"It's a hell of a thing, killing a man. You take away all he's got, and all he's ever gonna have." ~ Clint Eastwood as William Munny in the film Unforgiven
Winner of four Academy Awards, half that awarded to Actor-Director Clint Eastwood for best director and best picture, the film Unforgiven stands alone among all other Western films ever made before or since. Critics have called it the Anti-Western film. Meaning, that Clint Eastwood boldly shatters a classic formula genre of clearly delineated characters operating on opposite sides of justice, typical of Western myth.
The celebrated actor-director chooses instead, to focus and deliver an unflinching, unvarnished and powerful story-message about violence and how it harms society. There are no good guys against bad guys in the film. No greedy cattle-baron is out to get more land for himself, allowing his cowhands doing acts of terror against hardworking farming families, until one day a noble stranger on a horse shows up.
America is no longer a part of the late 19th Century of the Wild West. Since then a select group of American men have traveled to the moon, walked its alien soil, and returned back to earth. There were no fatalities during this time of lunar exploration, which had been successfully accomplished six times. And since that, America has entered the 21 st Century.
The time in which we as Americans live, and the global world we now share, have shown us all greater challenges unimaginable since the late 19th Century. Now, we as a nation of Americans have passed a turning point. The recent spate of tragedies both in Newtown, Connecticut on December 14, 2012 and Boston, Massachusetts on April 15, 2013, are both evidences of our nation that has passed a turning point and there is no going back.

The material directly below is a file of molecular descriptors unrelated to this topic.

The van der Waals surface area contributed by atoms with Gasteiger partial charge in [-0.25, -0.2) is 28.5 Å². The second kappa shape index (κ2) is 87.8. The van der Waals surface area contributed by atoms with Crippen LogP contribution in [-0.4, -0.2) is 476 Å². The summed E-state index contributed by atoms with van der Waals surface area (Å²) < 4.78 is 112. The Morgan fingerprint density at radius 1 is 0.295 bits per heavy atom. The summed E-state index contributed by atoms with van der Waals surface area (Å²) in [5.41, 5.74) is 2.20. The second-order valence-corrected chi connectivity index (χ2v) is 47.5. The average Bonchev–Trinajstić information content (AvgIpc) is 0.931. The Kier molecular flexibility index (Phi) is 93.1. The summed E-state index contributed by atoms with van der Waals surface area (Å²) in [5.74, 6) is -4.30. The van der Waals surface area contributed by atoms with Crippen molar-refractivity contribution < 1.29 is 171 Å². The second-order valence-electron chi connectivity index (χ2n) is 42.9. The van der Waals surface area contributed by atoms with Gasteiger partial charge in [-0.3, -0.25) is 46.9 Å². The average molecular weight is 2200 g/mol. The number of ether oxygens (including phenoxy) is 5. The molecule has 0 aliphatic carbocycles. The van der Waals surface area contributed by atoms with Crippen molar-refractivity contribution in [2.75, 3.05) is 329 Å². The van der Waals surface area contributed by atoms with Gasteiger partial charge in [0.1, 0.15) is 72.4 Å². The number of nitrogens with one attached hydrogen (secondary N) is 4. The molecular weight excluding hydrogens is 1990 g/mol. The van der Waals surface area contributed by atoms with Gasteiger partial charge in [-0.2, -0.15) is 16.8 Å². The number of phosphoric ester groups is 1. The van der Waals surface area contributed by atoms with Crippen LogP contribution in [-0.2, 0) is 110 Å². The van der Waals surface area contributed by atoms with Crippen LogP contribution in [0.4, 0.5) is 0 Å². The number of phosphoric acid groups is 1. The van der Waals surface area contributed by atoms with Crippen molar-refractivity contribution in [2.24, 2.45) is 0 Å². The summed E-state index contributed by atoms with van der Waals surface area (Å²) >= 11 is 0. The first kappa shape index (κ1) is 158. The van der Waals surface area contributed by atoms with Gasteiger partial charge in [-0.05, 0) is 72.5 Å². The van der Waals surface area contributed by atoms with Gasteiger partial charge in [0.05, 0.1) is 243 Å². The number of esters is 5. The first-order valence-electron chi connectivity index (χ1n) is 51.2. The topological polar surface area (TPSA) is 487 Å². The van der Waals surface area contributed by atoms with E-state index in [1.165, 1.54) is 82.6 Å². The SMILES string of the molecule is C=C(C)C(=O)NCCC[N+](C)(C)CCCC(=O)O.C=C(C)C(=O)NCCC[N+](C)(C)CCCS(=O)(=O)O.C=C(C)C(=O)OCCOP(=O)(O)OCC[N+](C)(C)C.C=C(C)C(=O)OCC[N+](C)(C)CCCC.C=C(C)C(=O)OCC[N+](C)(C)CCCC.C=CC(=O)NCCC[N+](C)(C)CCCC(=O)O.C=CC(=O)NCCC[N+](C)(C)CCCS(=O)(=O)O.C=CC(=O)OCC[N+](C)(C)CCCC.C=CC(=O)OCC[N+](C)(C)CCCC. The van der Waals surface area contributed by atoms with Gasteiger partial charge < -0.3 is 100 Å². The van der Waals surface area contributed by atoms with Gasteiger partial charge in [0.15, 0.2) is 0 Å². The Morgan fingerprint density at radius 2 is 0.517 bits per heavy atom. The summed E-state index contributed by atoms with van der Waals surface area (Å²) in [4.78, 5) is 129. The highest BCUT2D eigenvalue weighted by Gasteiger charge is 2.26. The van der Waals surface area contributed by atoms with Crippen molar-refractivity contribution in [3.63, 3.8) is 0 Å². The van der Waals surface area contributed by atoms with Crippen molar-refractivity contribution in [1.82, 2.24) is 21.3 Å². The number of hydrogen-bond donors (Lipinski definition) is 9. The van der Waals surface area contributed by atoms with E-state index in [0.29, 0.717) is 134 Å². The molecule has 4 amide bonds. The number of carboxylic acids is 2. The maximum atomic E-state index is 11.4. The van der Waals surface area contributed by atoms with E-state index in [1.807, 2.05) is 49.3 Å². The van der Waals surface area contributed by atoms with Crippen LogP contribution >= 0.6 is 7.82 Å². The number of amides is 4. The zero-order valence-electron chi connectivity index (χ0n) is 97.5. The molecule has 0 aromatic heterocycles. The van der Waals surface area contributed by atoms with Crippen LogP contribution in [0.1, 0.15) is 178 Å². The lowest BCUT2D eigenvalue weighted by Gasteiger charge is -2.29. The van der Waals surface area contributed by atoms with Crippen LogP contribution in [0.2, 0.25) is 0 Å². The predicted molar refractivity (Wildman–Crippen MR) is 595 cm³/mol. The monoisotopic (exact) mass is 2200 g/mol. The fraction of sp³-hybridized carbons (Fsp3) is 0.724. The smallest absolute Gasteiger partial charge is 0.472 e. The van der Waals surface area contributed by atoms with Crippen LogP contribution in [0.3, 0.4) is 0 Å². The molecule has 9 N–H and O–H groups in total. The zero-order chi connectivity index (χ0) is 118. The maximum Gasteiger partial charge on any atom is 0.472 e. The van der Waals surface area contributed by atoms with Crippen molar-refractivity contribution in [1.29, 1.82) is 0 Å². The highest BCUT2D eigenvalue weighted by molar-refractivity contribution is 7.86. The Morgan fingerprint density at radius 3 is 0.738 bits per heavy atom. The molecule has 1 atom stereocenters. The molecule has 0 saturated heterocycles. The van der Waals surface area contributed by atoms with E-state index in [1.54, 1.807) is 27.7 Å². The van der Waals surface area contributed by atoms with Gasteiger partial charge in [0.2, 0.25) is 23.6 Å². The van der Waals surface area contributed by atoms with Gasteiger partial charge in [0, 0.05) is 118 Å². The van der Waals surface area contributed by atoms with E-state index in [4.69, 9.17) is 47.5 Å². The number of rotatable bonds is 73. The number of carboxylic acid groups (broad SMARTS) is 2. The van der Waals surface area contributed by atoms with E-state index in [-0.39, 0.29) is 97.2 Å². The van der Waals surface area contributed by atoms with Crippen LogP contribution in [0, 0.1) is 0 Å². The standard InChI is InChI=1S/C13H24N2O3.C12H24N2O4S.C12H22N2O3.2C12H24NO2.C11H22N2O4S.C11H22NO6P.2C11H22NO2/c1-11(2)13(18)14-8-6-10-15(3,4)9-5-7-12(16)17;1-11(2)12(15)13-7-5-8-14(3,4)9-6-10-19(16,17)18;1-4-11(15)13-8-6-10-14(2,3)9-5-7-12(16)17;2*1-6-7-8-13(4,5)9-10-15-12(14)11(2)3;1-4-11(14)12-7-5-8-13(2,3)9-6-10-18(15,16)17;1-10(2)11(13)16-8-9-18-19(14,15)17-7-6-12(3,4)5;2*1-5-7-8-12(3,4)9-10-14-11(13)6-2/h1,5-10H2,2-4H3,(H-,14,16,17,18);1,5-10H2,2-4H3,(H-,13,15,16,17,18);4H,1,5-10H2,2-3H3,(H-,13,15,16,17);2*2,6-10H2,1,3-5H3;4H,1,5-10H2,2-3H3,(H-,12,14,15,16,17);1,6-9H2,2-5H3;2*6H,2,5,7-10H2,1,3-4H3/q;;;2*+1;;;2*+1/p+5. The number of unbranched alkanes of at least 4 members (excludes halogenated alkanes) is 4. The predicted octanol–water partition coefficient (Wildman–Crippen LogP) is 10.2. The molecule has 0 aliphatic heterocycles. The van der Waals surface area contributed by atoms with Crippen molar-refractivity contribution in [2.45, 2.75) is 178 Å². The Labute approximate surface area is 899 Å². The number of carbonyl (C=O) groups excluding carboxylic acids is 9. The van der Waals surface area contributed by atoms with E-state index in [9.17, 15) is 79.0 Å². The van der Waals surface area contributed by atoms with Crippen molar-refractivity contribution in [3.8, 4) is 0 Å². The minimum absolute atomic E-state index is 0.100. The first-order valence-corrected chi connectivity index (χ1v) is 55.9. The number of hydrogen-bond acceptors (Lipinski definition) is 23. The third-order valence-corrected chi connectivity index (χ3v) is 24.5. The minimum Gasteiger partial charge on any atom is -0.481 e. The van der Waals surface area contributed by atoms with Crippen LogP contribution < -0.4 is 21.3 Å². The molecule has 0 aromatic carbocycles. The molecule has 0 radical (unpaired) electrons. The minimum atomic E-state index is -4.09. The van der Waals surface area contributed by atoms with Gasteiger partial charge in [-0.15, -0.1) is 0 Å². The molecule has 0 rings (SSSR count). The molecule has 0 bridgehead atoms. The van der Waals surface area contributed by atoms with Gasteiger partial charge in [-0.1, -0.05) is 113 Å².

So what must we do? We dignify those who have fallen in those recent tragedies not only by mourning, but also through action measures and by seeing those fallen ones as the unforsaken, including injured survivors of the bombings. But then this usually happens, days turn into weeks, weeks turn into months and so on. All the while, we as Americans will forget and busy ourselves in frantic activity of seeking electronic connectedness with our smartphones for comfort minutia. That is, until we as a nation take another roundhouse hit to get our attention all over again.
The specter of the machinations of politics will always be around us in a moment of crisis. But that is no excuse for inaction. No sequester had stopped the space race to the moon, and all its $25 billion spent, boldly declared by President John F. Kennedy.
A sci-fi TV show had its final season four years ago called Battlestar Galactica. In the last third of the final three part episode, there is one of many flashback scenes. In one scene, two off duty Viper fighter pilots are having a social in an apartment on the colonial world of Caprica, before the fall of most of humanity. In that scene a lead character Lee Adama is puzzled by the other lead character Kara Thrace who lacks a fear of death. As both are drunk and laughing he asks, So what does scare you? She eventually answers in just two words, Being forgotten.
The twelve girls, eight boys and six adult women from the Sandy Hook Elementary shooting in Newtown, Connecticut are all not to be forgotten and forsaken. And Krystle Campbell age 29, from Medford, Massachusetts, Lu Lingzi age 23 a Chinese National and Boston University graduate student, Martin Richard age 8 from Dorchester, a neighborhood of Boston, and Sean Collier age 27, a police officer of the Massachusetts Institute of Technology are all not to be forgotten and forsaken even in their deaths, as well as the injured survivors of the bombings.
If we as a nation of Americans do not enact prompt measures to slow gun violence such as background checks to begin with, and to have greater interagency cooperation among federal, state, and local authorities against terrorism, no turf wars, then those victims will have all been forsaken. But, there is ONE who already had seen all of the thirty fallen ones as the unforsaken. For all of those thirty souls of both the Newtown and Boston tragedies have all been shepherded within the arms of THE ONE OF ETERNAL GLORY. But if we as a nation of living Americans forsake those departed thirty, and those living injured by the bombings by doing nothing, then do we count ourselves as among the unforgiven?